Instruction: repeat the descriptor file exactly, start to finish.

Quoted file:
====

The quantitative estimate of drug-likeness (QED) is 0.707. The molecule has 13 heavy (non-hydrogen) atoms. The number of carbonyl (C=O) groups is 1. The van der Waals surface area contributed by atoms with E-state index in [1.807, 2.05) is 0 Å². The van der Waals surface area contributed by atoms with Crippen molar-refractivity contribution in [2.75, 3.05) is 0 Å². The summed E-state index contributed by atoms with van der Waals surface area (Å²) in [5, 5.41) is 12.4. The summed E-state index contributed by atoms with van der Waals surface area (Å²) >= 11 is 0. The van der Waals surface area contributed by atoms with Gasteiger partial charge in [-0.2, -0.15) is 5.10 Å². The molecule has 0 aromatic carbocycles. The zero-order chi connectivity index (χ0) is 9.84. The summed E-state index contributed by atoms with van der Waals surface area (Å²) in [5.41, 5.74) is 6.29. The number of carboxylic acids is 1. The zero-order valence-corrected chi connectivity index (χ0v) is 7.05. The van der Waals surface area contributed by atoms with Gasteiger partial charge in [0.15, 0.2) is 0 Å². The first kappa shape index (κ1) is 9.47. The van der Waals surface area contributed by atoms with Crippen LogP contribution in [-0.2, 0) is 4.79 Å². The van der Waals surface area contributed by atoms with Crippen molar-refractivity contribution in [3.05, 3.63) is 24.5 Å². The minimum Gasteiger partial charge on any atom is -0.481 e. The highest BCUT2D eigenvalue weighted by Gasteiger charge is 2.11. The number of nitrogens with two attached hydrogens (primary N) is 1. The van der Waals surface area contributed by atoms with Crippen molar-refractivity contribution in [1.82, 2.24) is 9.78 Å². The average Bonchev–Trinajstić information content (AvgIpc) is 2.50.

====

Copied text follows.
The quantitative estimate of drug-likeness (QED) is 0.707. The molecule has 13 heavy (non-hydrogen) atoms. The number of carbonyl (C=O) groups is 1. The van der Waals surface area contributed by atoms with E-state index in [1.807, 2.05) is 0 Å². The van der Waals surface area contributed by atoms with Crippen molar-refractivity contribution in [2.75, 3.05) is 0 Å². The summed E-state index contributed by atoms with van der Waals surface area (Å²) in [5, 5.41) is 12.4. The summed E-state index contributed by atoms with van der Waals surface area (Å²) >= 11 is 0. The van der Waals surface area contributed by atoms with Gasteiger partial charge in [-0.2, -0.15) is 5.10 Å². The molecule has 0 aromatic carbocycles. The zero-order chi connectivity index (χ0) is 9.84. The summed E-state index contributed by atoms with van der Waals surface area (Å²) in [5.41, 5.74) is 6.29. The number of carboxylic acids is 1. The zero-order valence-corrected chi connectivity index (χ0v) is 7.05. The van der Waals surface area contributed by atoms with Gasteiger partial charge in [0.15, 0.2) is 0 Å². The first kappa shape index (κ1) is 9.47. The van der Waals surface area contributed by atoms with Crippen LogP contribution in [-0.2, 0) is 4.79 Å². The van der Waals surface area contributed by atoms with Crippen molar-refractivity contribution in [3.05, 3.63) is 24.5 Å². The minimum Gasteiger partial charge on any atom is -0.481 e. The highest BCUT2D eigenvalue weighted by Gasteiger charge is 2.11. The number of nitrogens with two attached hydrogens (primary N) is 1. The van der Waals surface area contributed by atoms with Crippen molar-refractivity contribution in [1.82, 2.24) is 9.78 Å². The average Bonchev–Trinajstić information content (AvgIpc) is 2.50.